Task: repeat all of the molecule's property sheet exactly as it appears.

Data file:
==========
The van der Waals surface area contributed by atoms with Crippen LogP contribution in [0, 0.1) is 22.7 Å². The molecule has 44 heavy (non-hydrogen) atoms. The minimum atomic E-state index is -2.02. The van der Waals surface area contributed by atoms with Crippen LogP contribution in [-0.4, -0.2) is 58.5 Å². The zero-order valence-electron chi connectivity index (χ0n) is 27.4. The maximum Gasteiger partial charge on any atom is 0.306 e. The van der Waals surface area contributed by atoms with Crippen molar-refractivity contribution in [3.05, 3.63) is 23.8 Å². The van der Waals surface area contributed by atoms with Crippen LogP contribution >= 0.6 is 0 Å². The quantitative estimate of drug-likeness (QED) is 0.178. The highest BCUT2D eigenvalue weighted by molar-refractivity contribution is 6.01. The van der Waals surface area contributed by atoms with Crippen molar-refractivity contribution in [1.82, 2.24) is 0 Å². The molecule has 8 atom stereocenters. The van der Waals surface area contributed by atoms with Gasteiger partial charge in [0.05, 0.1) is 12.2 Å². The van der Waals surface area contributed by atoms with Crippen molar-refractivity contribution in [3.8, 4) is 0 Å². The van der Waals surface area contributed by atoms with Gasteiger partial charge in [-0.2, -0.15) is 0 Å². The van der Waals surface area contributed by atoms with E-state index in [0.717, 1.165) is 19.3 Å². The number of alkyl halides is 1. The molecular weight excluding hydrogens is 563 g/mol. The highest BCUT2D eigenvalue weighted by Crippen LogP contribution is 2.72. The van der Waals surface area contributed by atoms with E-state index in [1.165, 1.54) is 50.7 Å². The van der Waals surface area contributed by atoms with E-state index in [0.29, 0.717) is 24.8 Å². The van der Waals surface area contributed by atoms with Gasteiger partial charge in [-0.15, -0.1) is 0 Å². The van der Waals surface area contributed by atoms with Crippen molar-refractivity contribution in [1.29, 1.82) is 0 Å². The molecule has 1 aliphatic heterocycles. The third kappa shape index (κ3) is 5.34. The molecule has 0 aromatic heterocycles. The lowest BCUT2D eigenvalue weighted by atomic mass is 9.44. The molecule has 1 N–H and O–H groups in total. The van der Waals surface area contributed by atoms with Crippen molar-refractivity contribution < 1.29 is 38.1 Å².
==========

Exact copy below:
The van der Waals surface area contributed by atoms with Crippen LogP contribution in [0, 0.1) is 22.7 Å². The molecule has 44 heavy (non-hydrogen) atoms. The minimum atomic E-state index is -2.02. The van der Waals surface area contributed by atoms with Crippen LogP contribution in [-0.4, -0.2) is 58.5 Å². The zero-order valence-electron chi connectivity index (χ0n) is 27.4. The maximum Gasteiger partial charge on any atom is 0.306 e. The van der Waals surface area contributed by atoms with Crippen molar-refractivity contribution in [3.05, 3.63) is 23.8 Å². The van der Waals surface area contributed by atoms with Crippen LogP contribution >= 0.6 is 0 Å². The quantitative estimate of drug-likeness (QED) is 0.178. The highest BCUT2D eigenvalue weighted by molar-refractivity contribution is 6.01. The van der Waals surface area contributed by atoms with Crippen molar-refractivity contribution in [1.82, 2.24) is 0 Å². The molecule has 8 atom stereocenters. The van der Waals surface area contributed by atoms with Gasteiger partial charge in [0.05, 0.1) is 12.2 Å². The van der Waals surface area contributed by atoms with Crippen molar-refractivity contribution in [3.8, 4) is 0 Å². The van der Waals surface area contributed by atoms with Gasteiger partial charge in [-0.2, -0.15) is 0 Å². The van der Waals surface area contributed by atoms with E-state index in [0.717, 1.165) is 19.3 Å². The number of alkyl halides is 1. The molecular weight excluding hydrogens is 563 g/mol. The highest BCUT2D eigenvalue weighted by Crippen LogP contribution is 2.72. The van der Waals surface area contributed by atoms with E-state index in [1.165, 1.54) is 50.7 Å². The van der Waals surface area contributed by atoms with E-state index in [0.29, 0.717) is 24.8 Å². The van der Waals surface area contributed by atoms with Gasteiger partial charge in [-0.15, -0.1) is 0 Å². The van der Waals surface area contributed by atoms with Crippen molar-refractivity contribution in [1.29, 1.82) is 0 Å². The molecule has 1 aliphatic heterocycles. The third kappa shape index (κ3) is 5.34. The molecule has 0 aromatic heterocycles. The lowest BCUT2D eigenvalue weighted by atomic mass is 9.44. The molecule has 1 N–H and O–H groups in total. The van der Waals surface area contributed by atoms with Crippen molar-refractivity contribution < 1.29 is 38.1 Å².